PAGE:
Finger Lakes Wine
We rarely think of the East Coast when we talk of wines from the United States. Did you know that New York State has no less than nine official “viticultural areas” (VA) in five major regions, harbouring over 275 wineries? If the Finger Lakes is better known than the others for historical reasons, the most fascinating — and now emerging as a source of quality red and white wines — is the Long Island peninsula. Its North Fork VA is by far the most developed part, while the Hamptons VA, in the South Fork, hosts few but worthy producers. The more generic Long Island VA completes the picture.
The region saw a rapid expansion of its vineyard in the mid-80s when the word spread that vitis vinifera grapes could grow successfully in the area, a more profitable enterprise than the traditional activity of selling potatoes. Today, the high cost of land is an obstacle to further expansion. Most vines are planted on flat land, but “this is not a problem since the soil has excellent drainage”, explains Richard Olsen-Harbich, winemaker at Bedell Cellars. The climate is moderated by the surrounding water bodies and provides a long growing season, 220 days on average.
Most growers I met were sensitive to the environment, and do their best to reduce the use of chemicals. Organic viticulture is a tough path to take due to the rather humid weather, making vines prone to fungi and pest problems. The most committed are possibly the folks at Macari, and it shows in their wines, especially the whites: minerally and acidic, they have a lot of character and stand out from the rest.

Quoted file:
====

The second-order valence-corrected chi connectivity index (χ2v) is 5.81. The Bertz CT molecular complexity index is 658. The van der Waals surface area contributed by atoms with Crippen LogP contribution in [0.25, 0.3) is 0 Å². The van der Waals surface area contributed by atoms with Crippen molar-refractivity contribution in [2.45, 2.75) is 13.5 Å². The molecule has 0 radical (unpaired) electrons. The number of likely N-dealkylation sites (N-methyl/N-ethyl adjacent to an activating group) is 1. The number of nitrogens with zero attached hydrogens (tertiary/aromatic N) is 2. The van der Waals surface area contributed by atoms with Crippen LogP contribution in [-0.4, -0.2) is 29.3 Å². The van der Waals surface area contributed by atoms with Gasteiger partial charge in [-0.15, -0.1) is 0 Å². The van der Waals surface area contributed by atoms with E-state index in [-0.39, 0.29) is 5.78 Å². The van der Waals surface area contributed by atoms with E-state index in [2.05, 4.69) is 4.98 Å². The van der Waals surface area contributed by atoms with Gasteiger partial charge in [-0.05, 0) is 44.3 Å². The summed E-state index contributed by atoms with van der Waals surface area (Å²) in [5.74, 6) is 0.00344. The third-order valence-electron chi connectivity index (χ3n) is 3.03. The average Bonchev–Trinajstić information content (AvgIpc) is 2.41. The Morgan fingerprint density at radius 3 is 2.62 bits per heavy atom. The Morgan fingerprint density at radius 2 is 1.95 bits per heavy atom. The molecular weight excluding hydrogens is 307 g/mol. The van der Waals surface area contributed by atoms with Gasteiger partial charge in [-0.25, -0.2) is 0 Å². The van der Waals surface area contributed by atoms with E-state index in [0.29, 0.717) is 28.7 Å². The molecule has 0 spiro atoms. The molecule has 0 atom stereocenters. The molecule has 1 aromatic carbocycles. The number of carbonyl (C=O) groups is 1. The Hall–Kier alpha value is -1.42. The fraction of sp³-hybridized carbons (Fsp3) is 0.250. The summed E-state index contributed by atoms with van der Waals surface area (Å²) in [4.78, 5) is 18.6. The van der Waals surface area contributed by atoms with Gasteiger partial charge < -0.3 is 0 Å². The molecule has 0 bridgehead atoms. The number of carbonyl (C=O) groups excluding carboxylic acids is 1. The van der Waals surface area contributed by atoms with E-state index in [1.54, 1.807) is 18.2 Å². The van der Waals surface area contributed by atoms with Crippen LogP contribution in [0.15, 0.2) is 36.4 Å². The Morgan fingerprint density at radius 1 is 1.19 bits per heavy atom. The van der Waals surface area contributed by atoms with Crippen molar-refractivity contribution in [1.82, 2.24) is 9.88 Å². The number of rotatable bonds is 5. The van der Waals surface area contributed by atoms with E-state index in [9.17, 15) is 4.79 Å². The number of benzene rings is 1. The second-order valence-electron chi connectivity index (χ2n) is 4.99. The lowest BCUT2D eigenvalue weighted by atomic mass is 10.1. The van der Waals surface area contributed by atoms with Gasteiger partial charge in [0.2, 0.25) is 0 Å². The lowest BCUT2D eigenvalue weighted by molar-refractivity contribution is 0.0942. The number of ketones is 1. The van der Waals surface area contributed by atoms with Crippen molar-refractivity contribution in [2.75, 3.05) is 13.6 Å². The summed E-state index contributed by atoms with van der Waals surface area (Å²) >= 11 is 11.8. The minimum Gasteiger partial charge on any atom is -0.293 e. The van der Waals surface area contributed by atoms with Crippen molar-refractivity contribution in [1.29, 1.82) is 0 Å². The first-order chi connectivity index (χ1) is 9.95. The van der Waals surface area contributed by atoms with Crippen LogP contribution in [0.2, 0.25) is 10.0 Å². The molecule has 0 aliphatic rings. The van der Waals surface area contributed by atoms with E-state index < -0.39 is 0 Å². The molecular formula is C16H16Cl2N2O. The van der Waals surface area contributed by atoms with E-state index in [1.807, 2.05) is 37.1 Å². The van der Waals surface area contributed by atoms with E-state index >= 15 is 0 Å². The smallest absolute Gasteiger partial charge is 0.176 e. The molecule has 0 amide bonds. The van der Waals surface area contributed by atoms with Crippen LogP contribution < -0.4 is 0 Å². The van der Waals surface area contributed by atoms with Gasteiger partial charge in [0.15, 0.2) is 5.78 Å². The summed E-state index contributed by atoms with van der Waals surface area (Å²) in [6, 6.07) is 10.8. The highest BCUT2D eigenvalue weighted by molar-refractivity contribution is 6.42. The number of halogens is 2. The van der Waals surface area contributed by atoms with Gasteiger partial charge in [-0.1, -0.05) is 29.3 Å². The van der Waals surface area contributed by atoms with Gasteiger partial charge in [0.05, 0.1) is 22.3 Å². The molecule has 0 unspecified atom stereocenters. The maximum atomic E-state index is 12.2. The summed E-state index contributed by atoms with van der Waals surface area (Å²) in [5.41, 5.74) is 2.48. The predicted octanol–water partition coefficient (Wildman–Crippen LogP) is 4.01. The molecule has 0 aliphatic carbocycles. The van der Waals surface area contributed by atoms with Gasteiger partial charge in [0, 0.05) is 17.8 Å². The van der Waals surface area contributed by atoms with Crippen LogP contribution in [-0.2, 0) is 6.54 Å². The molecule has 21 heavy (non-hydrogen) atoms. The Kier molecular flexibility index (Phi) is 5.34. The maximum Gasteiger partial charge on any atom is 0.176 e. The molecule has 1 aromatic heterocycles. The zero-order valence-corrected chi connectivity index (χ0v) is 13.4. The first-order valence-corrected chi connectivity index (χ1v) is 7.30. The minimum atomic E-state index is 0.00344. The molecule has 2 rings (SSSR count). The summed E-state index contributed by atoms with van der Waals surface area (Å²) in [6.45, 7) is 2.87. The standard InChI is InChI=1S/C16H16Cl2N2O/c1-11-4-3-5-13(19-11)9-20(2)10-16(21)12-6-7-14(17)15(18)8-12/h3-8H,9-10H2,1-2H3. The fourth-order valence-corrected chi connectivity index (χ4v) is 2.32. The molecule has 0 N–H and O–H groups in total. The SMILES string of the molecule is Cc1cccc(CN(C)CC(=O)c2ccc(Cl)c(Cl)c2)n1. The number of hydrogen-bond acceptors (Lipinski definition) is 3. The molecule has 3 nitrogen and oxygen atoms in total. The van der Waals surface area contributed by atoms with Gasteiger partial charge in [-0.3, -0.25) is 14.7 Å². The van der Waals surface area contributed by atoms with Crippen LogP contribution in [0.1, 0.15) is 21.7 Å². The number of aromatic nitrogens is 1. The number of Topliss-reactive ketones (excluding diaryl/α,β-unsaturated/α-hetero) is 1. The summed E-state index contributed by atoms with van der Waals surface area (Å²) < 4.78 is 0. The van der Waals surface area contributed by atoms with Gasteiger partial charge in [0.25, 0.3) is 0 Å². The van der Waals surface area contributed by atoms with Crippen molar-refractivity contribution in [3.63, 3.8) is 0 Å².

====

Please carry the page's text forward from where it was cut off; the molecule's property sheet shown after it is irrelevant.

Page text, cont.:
Since the beginning (about 35 years ago), winemakers here have been exploring their terroir, and a wide range of varieties are still being grown. Many growers agree that Merlot shows the best results, followed by Cabernet Franc, although “it is more capricious,” observes Kareem Massoud, winemaker at Paumanok. Even Pinot Noir can be found, in particular at Castello di Borghese, one of the oldest wineries in Long Island, where Marco Borghese’s wines show the most classical expression of each varietal’s character.
Riesling can be surprisingly good, as witnessed during a mini-vertical tasting at Peconic Bay (they own the oldest Riesling in the region, planted in 1979). Sauvignon Blanc and Chardonnay are also quite popular, and the latter is sometimes barrel-fermented. The Paumanok 2009 was a fine example, not as ripe as its Californian counterparts, but with great aging potential, as demonstrated by a 1995 pulled out from their library, still vibrant with freshness.
Why is it so difficult to find their wines here in Canada, while we are so close by? The answer is twofold. Firstly, quantities of any given wine are always small and the limited amount of land available puts a cap on the total production in each year. Secondly, New York City is only a couple of hours away. The Big Apple sucks up more than half of the production, either via merchants or restaurants. Another big chunk is sold directly at the winery, thanks to the hordes of visitors coming all year round, so many that the entire area is best avoided during summer weekends. Most wineries have a large tasting room (sometimes many), and quite a few feature live music bands, theatre plays or other crowd-luring activities. A rather unique concept in which wine is only one component of the experience.
The best way to discover these wines is, therefore, to visit Long Island. Too bad the limit on the number of bottles we can (legally) bring back is so low.